By Jackie Kucinich - 07/13/06 12:00 AM EDT
As some Republicans on Capitol Hill seek to abolish the IRS, the Government Printing Office (GPO) has offered the agency a helping hand.
After hearing that the IRS building incurred extensive damage from the torrential rains that swept through the Washington region two weeks ago, the GPO customer-service branch offered its assistance.
"The GPO and the IRS have a long history together," said Jim Bradley, managing director of customer service. "When we learned about what happened to their building, I called up and offered our help."
With some of the space inside the GPO offices at 732 N. Capitol St. N.W. newly vacant, the agency offered enough room for 35 members of the IRS Media and Publications Division staff.
"At this moment no one has moved in, but the offer is there," Bradley said.
The 2,400 IRS employees who work in the headquarters are being relocated to 12 other buildings the IRS occupies in the D.C. metro area, according to an agency release.
The GPO also offered to store documents, should the IRS need to move them out of its damaged building.
The GPO will not charge for the IRS for the loaned space.
"The IRS and the GPO have benefited from their long-standing business arrangement, and now that there has been a flood at the IRS headquarters GPO has lent IRS a helping hand by providing some much-needed logistical support," said John Dalrymple, IRS deputy commissioner for operational support.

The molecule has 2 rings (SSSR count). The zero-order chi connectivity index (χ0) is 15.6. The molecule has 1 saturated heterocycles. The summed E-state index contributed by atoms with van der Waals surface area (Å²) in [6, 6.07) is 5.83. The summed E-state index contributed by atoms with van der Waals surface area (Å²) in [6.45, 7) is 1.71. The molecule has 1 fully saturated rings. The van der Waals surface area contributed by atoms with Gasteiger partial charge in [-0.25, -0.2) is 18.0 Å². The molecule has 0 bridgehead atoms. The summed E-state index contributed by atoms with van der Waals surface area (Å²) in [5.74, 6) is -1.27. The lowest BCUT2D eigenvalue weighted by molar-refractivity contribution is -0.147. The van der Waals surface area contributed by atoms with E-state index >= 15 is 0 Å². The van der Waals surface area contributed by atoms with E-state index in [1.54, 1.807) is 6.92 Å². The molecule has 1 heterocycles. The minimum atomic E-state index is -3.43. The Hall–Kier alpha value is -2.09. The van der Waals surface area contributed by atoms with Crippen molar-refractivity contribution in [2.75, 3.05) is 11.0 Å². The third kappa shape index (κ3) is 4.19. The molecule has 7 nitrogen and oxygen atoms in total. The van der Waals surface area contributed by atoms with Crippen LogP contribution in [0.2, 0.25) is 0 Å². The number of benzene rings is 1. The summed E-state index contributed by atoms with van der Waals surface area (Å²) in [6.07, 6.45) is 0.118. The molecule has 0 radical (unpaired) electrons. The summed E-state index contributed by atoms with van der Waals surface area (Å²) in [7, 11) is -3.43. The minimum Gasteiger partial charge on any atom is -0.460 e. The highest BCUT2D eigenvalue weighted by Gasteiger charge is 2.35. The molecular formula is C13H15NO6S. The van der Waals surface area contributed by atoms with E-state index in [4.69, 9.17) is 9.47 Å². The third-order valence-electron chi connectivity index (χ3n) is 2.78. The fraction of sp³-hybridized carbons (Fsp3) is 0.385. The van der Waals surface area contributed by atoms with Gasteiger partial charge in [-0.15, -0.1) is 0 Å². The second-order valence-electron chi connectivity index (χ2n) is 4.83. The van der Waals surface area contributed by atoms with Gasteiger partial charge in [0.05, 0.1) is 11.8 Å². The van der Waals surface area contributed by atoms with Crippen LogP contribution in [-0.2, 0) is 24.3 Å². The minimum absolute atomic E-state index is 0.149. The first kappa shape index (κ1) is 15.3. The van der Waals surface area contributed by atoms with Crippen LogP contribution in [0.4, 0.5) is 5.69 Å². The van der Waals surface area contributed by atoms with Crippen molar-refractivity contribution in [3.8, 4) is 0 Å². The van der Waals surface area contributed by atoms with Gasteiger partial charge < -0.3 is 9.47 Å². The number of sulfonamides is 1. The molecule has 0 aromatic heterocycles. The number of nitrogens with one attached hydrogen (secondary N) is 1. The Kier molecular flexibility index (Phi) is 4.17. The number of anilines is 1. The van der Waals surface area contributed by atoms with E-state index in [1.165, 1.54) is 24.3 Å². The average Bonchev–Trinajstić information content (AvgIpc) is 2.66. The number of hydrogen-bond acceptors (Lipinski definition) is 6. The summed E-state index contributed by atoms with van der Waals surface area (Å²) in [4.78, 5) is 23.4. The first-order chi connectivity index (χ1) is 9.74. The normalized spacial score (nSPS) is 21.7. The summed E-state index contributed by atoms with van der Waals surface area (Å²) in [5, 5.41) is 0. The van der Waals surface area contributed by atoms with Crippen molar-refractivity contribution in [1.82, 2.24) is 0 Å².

Conservative Republicans, including House Speaker Dennis Hastert (R-Ill.), want to abolish the IRS and set up a radically different tax code, but the legislative effort has languished.
During the recent storms, the subbasement of the IRS building along Constitution Avenue flooded, causing windows to collapse, according to the GPO release. Approximately 20 feet of water submerged parts of the electrical system and the heating and air conditioning systems according to an IRS release.
The IRS has indicated the building will not reopen until January.
"Like the IRS, the GPO has to maintain a service to the American people," Public Printer Bruce James said.